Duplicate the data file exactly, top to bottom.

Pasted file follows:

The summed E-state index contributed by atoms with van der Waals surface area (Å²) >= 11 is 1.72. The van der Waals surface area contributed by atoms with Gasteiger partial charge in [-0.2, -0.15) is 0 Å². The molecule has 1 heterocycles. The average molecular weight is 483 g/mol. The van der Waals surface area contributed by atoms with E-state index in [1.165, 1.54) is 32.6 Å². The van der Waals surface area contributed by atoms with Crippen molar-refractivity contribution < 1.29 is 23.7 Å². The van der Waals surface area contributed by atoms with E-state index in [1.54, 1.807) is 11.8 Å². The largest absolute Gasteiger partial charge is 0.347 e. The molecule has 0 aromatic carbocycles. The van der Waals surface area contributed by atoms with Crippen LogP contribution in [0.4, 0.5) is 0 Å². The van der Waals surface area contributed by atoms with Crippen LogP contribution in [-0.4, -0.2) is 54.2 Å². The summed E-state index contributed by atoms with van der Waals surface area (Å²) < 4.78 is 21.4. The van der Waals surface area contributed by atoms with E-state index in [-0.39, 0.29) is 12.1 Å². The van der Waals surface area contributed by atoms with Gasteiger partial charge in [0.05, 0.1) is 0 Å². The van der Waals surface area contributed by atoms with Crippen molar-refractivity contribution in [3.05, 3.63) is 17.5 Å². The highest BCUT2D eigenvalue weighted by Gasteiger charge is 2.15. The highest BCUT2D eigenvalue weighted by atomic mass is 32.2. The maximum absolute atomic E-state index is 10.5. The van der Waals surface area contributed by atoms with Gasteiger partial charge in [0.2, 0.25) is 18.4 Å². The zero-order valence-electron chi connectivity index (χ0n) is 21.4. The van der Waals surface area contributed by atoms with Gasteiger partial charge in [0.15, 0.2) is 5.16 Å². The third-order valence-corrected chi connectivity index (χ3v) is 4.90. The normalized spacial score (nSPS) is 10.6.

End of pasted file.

The summed E-state index contributed by atoms with van der Waals surface area (Å²) >= 11 is 1.72. The van der Waals surface area contributed by atoms with Gasteiger partial charge in [-0.2, -0.15) is 0 Å². The molecule has 1 heterocycles. The average molecular weight is 483 g/mol. The van der Waals surface area contributed by atoms with E-state index in [1.165, 1.54) is 32.6 Å². The van der Waals surface area contributed by atoms with Crippen molar-refractivity contribution < 1.29 is 23.7 Å². The van der Waals surface area contributed by atoms with E-state index in [1.54, 1.807) is 11.8 Å². The largest absolute Gasteiger partial charge is 0.347 e. The molecule has 0 aromatic carbocycles. The van der Waals surface area contributed by atoms with Crippen LogP contribution in [0.4, 0.5) is 0 Å². The van der Waals surface area contributed by atoms with Crippen LogP contribution in [-0.4, -0.2) is 54.2 Å². The summed E-state index contributed by atoms with van der Waals surface area (Å²) < 4.78 is 21.4. The van der Waals surface area contributed by atoms with E-state index in [-0.39, 0.29) is 12.1 Å². The van der Waals surface area contributed by atoms with Gasteiger partial charge in [0.05, 0.1) is 0 Å². The van der Waals surface area contributed by atoms with Crippen molar-refractivity contribution in [3.05, 3.63) is 17.5 Å². The highest BCUT2D eigenvalue weighted by Gasteiger charge is 2.15. The highest BCUT2D eigenvalue weighted by atomic mass is 32.2. The maximum absolute atomic E-state index is 10.5. The van der Waals surface area contributed by atoms with Gasteiger partial charge in [0.2, 0.25) is 18.4 Å². The zero-order valence-electron chi connectivity index (χ0n) is 21.4. The van der Waals surface area contributed by atoms with Gasteiger partial charge in [0.15, 0.2) is 5.16 Å². The third-order valence-corrected chi connectivity index (χ3v) is 4.90. The normalized spacial score (nSPS) is 10.6.